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It's quiet in the tropical Atlantic, likely through the rest of the July.
Days since last H. Landfall - US: Any 7 (Barry) , Major: 283 (Michael) Florida - Any: 283 (Michael) Major: 283 (Michael)
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#974427 (Received by flhurricane at: 4:42 PM 12.Jul.2019)

Tropical Storm Barry Discussion Number 10
NWS National Hurricane Center Miami FL AL022019
400 PM CDT Fri Jul 12 2019

Although the storm continues to look disorganized in satellite
imagery, surface observations and data from an Air Force Reserve
Hurricane Hunter aircraft indicate that the central pressure has
fallen to 993 mb with the maximum winds still near 55 kt. A
prominent cloud swirl has rotated more than halfway around the
eastern and northern side of the mean center since 17Z, and there
were several reports of strong winds in association with this
feature. Strong convection persists to the south of the center, but
to this point northerly shear has prevented the convection from
becoming better organized.

The initial motion is now an erratic 300/5. Barry should turn
northwestward during the next several hours as it approaches a
weakness in the mid-level ridge over the Mississippi Valley, and
this motion should bring the center across the central coast of
Louisiana between 12-24 h. After landfall, the system should
move northward through a break in the ridge until the 72 h point,
after which it should recurve northeastward into the westerlies.
The guidance envelope has shifted slightly westward since the last
advisory, but the shift is not large enough to require significant
changes to the forecast track. Thus, the new track forecast again
has only minor tweaks from the previous one, and it lies just east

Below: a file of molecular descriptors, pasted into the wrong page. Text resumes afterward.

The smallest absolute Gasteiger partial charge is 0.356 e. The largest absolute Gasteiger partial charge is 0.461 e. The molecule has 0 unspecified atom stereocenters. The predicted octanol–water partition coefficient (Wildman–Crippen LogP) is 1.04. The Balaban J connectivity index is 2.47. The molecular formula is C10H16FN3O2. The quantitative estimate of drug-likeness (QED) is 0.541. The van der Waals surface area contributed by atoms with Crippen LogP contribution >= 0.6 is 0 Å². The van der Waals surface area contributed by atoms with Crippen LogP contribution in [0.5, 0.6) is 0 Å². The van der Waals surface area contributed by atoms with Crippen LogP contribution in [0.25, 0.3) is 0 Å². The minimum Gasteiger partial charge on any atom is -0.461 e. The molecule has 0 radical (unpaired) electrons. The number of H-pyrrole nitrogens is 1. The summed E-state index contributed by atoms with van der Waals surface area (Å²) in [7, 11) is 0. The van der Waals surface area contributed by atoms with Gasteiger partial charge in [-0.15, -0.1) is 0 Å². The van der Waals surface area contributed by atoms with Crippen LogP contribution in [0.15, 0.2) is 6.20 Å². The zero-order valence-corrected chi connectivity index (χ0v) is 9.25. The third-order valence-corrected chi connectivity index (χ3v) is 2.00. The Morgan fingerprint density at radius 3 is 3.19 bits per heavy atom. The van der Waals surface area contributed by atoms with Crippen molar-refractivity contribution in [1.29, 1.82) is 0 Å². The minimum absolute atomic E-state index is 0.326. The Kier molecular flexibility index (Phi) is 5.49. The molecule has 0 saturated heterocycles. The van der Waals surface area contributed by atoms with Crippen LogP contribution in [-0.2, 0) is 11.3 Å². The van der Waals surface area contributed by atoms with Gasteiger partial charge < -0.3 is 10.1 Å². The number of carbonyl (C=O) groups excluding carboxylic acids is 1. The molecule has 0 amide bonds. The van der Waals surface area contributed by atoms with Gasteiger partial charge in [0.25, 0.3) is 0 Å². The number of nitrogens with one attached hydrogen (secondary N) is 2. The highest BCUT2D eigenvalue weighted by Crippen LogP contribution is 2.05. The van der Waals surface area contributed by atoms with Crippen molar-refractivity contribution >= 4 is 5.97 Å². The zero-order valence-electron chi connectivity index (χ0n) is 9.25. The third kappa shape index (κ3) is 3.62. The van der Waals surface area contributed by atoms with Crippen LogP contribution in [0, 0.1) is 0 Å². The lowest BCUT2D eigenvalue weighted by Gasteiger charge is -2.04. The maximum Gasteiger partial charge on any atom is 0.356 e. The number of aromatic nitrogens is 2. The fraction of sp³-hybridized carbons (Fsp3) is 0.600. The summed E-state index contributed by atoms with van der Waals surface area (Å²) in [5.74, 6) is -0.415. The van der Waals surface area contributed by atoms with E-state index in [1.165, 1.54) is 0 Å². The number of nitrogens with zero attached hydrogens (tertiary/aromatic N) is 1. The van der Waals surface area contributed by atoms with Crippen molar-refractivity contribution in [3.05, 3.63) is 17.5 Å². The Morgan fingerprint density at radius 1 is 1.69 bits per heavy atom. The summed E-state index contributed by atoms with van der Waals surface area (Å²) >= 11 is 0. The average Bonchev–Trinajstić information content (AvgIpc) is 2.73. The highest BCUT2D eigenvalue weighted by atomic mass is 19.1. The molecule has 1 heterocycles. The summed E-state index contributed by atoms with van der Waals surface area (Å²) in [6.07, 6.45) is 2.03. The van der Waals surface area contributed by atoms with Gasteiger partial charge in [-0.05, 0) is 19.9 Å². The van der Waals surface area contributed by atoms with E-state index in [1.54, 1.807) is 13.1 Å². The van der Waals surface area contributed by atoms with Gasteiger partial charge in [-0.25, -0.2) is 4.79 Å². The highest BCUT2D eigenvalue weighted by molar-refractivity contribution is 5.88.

of the the various consensus models.

Barry continues to strengthen despite the asymmetric convective
structure, the shear, and the presence of mid- to upper-level dry
air over the northern semicircle. The intensity guidance forecasts
continued intensification until landfall, and so will the NHC
forecast. While not explicitly shown in the forecast, Barry is
expected to become a hurricane near the time it makes landfall
between the 12 and 24 h forecasts points. After landfall, the
cyclone should steadily weaken, with decay to a remnant low
expected to occur in about 72 h and dissipation after 96 h.

Key Messages:

1. There is a danger of life-threatening storm surge inundation
along the coast of southern and southeastern Louisiana, portions of
Lake Pontchartrain, and portions of coastal Mississippi where a
Storm Surge Warning is in effect. Water levels are already beginning
to rise in these areas, with the peak inundation expected on
Saturday. The highest storm surge inundation is expected between
Intracoastal City and Shell Beach.

2. The slow movement of Barry will result in a long duration heavy
rainfall and flood threat along the central Gulf Coast, across
portions of the Lower Mississippi Valley and north into the
Tennessee Valley through the weekend into early next week. Flash
flooding and river flooding will become increasingly likely, some of
which may be life-threatening, especially across portions of
southeast Louisiana into Mississippi.

3. Hurricane conditions are expected along a portion of the coast of
Louisiana, where a Hurricane Warning is in effect. Tropical storm
conditions are expected elsewhere along much of the Louisiana coast
and inland across portions of the lower Mississippi Valley where
tropical storm warnings are in effect.


INIT 12/2100Z 28.7N 90.9W 55 KT 65 MPH
12H 13/0600Z 29.2N 91.3W 60 KT 70 MPH
24H 13/1800Z 30.1N 91.9W 60 KT 70 MPH...INLAND
36H 14/0600Z 31.3N 92.3W 45 KT 50 MPH...INLAND
48H 14/1800Z 32.5N 92.5W 30 KT 35 MPH...INLAND
72H 15/1800Z 35.0N 92.5W 20 KT 25 MPH...POST-TROP/REMNT LOW
96H 16/1800Z 38.0N 91.0W 20 KT 25 MPH...POST-TROP/REMNT LOW
120H 17/1800Z...DISSIPATED

Forecaster Beven